Skip to content
A beach with a grassy bank to the right of the picture and the sea to the left and cloudy grey skies above
The beach at Porthdinllaen, Gwynedd | © National Trust Images/James Dobson

Porthdinllaen marine trail on the Llŷn Peninsula

This walk will reward you with stunning views in all directions as you follow it along a splinter of land that's an outstanding wildlife haven.

Total steps: 8

Total steps: 8

Start point

Car park at Morfa Nefyn, grid ref: SH281406

Step 1

Head to the far end of the car park, from where you'll have great views across the bay towards Pistyll and Trefor. Carry on down to the beach.

Step 2

Turn left onto the sand and follow the beach for about half a mile (0.8km) until you reach some unfinished sea defences.

View of the coastal village of Porthdinllaen with the sea and waves in the foreground in Gwynedd, Wales
The coastal village of Porthdinllaen, Gwynedd | © National Trust Images

Step 3

Continue along the sand until you reach a spit of land in the shoreline. This site was used for ship building in the 1830s and 40s, when the slate industry in Caernarfon was at its height.

The boathouse above the water with the cliffs in the background at Porthdinllaen, Gwynedd, Wales
The boathouse at Porthdinllaen | © National Trust Images / National Trust

Step 4

Carry on around the headland towards the hamlet of Porthdinllaen and the distinctive Ty Coch Inn ('Red House' in English).

Step 5

As you walk in front of the Ty Coch look along the tide-line for seagrass washed up onto the beach.

Step 6

Carry on past Caban Griff (a small information point) along the footpath leading across the rocks.

Step 7

Go up the steep slope past the lifeboat station onto the golf course. There's a fantastic view across the bay at this point.

Step 8

Follow the track back over the golf course towards the mainland. When you reach the club house, carry on through the golf course car park back towards Morfa Nefyn. Turn left into the National Trust car park where you started the walk.

A view of the beach and surrounding cliffs and countryside from above at Porthdinllaen, Gwynedd, Wales
Porthdinllaen from the skies, Gwynedd | © National Trust Images / National Trust

End point

Car park at Morfa Nefyn, grid ref: SH281406

Trail map

A map of the Porthdinllaen marine trail on the Llŷn Peninsula
A map of the Porthdinllaen marine trail on the Llŷn Peninsula | © Crown copyright and database rights 2013 Ordnance Survey

You made it

Share your experience

More near here

Exposed seaweed covers rocks on Llanbedrog Beach at low tide on the Llyn Peninsula, North Wales

Llanbedrog walking trail 

This walk through the woodland up to Mynydd Tir-y-Cwmwd headland will reward you with spectacular views of the peninsula and Cardigan Bay.

DistanceMiles: 3 (km: 4.8)
Two small rounded islands, Dinas Fawr and Dinas Bach.

Porthor walk 

The views are spectacular along this rugged coastline on the northern side of the Llŷn Peninsula. This is a great walk to absorb some of the history and heritage of the area.

DistanceMiles: 1 (km: 1.6)
View of Nant Gwynant from Dinas Emrys, Beddgelert, North Wales

The legendary trail of Dinas Emrys 

Enjoy a pleasant walk past waterfalls and through beautiful oak woodland to reach this summit of this legendary hill, where Merlin once trod and where a dragon still sleeps.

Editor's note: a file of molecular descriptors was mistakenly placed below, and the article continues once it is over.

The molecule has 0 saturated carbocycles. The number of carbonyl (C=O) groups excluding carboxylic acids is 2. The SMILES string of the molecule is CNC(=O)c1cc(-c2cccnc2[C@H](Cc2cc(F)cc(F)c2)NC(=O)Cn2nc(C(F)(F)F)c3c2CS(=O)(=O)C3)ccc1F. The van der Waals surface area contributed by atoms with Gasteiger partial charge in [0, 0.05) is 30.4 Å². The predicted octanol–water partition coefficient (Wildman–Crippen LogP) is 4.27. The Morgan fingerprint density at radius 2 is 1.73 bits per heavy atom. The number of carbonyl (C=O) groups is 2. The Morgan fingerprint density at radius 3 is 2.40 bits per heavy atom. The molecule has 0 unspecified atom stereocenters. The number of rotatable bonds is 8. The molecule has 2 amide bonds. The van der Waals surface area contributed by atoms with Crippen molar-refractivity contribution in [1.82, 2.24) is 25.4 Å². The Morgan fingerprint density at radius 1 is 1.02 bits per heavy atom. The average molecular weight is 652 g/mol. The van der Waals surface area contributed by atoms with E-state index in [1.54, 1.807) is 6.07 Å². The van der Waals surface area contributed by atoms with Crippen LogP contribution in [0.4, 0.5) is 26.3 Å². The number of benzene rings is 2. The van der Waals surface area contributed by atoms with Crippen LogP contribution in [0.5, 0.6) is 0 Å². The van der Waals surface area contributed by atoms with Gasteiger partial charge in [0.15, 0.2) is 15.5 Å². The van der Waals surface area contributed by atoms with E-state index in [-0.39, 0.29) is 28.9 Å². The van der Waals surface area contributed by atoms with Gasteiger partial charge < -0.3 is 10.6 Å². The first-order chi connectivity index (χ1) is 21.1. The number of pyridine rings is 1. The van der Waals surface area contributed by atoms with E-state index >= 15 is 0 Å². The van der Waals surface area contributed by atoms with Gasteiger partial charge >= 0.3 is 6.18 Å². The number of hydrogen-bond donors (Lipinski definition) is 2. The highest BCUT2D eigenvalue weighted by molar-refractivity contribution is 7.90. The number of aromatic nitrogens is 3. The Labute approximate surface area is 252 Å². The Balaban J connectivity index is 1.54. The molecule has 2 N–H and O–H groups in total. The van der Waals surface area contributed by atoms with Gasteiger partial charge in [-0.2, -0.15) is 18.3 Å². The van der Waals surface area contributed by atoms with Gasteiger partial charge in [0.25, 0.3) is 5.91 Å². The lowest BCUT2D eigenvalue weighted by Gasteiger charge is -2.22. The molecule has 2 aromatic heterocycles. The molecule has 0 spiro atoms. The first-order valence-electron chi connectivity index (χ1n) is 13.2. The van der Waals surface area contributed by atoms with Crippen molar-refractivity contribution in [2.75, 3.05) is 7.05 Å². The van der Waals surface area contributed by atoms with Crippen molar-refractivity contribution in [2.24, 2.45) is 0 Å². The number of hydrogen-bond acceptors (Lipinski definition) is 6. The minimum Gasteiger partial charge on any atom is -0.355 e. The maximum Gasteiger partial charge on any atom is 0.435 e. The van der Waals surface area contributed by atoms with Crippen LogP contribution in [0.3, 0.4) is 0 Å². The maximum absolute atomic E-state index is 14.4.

DistanceMiles: 2.2 (km: 3.52)

Get in touch

Morfa Nefyn, Gwynedd, LL53 6DA

Our partners

Cotswold Outdoor

We’ve partnered with Cotswold Outdoor to help everyone make the most of their time outdoors in the places we care for.

Visit website 

You might also be interested in

Two women walking on a path through woodland on Southwood Estate, Pembrokeshire in Wales

Walking in Wales 

Explore wide open landscapes, gentler coastal strolls or energetic hikes for something a little more challenging. We've rounded up some of the best places to walk in Wales.

A walker standing on the Pembrokeshire coast looking out at the sea.

Coastal walks in Wales 

Discover the best walks along the Welsh coast, taking in picturesque peninsulas, rugged headlands, quaint hamlets, prehistoric monuments and outstanding wildlife.

Seal lying on a shingle beach with head turned to one side, with sea in background

Visit our nature reserves 

The National Trust looks after some of the UK's most important nature reserves, and in doing so cares for a rich and diverse array of wildlife and plantlife. Find out more about these special places and how to visit them.

An aerial view of an adult and baby walking a dog along a path at Baggy Point, Devon

Staying safe at National Trust places 

The special places in National Trust care sometimes come with a few risks for visitors, be it coastline or countryside. Find out how to keep safe throughout your visits.

A group of people in a hiking group are being guided on a hike by rangers at Marsden Moor, West Yorkshire

Cotswold Outdoor: our exclusive walking partner 

Find out more about the National Trust’s ongoing partnership with Cotswold Outdoor as our exclusive walking partner.

A visitor carrying a backpack and walking along a footpath at Divis and the Black Mountain with stone walls either side, the countryside visible in the background.

Follow the Countryside Code 

Help to look after National Trust places by observing a few simple guidelines during your visit and following the Countryside Code.

A group of hikers exploring a hilly landscape on a sunny winters day.


This National Walking Month, explore some of the finest landscapes in our care on coastal paths, accessible trails, woodland walks and everything in between. Find the best places to walk near you.